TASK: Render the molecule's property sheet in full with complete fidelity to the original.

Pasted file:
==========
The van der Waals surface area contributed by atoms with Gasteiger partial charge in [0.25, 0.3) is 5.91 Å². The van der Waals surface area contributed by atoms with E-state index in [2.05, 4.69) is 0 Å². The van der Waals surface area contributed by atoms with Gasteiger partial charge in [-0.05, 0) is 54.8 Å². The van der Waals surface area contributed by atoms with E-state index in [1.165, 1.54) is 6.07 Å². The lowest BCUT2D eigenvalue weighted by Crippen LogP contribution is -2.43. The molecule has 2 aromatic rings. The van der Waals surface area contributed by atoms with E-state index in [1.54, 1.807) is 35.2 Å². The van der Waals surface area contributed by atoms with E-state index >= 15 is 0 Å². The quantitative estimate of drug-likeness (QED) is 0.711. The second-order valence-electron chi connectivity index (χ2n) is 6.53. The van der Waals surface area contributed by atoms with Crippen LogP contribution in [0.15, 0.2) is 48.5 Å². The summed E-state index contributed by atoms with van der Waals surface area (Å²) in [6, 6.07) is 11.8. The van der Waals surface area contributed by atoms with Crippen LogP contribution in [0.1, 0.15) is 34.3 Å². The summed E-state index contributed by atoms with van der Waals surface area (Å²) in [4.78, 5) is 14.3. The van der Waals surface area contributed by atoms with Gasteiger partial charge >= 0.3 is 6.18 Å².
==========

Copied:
The van der Waals surface area contributed by atoms with Gasteiger partial charge in [0.25, 0.3) is 5.91 Å². The van der Waals surface area contributed by atoms with E-state index in [2.05, 4.69) is 0 Å². The van der Waals surface area contributed by atoms with Gasteiger partial charge in [-0.05, 0) is 54.8 Å². The van der Waals surface area contributed by atoms with E-state index in [1.165, 1.54) is 6.07 Å². The lowest BCUT2D eigenvalue weighted by Crippen LogP contribution is -2.43. The molecule has 2 aromatic rings. The van der Waals surface area contributed by atoms with E-state index in [1.54, 1.807) is 35.2 Å². The van der Waals surface area contributed by atoms with E-state index >= 15 is 0 Å². The quantitative estimate of drug-likeness (QED) is 0.711. The second-order valence-electron chi connectivity index (χ2n) is 6.53. The van der Waals surface area contributed by atoms with Crippen LogP contribution in [0.15, 0.2) is 48.5 Å². The summed E-state index contributed by atoms with van der Waals surface area (Å²) in [6, 6.07) is 11.8. The van der Waals surface area contributed by atoms with Crippen LogP contribution in [0.1, 0.15) is 34.3 Å². The summed E-state index contributed by atoms with van der Waals surface area (Å²) in [4.78, 5) is 14.3. The van der Waals surface area contributed by atoms with Gasteiger partial charge >= 0.3 is 6.18 Å².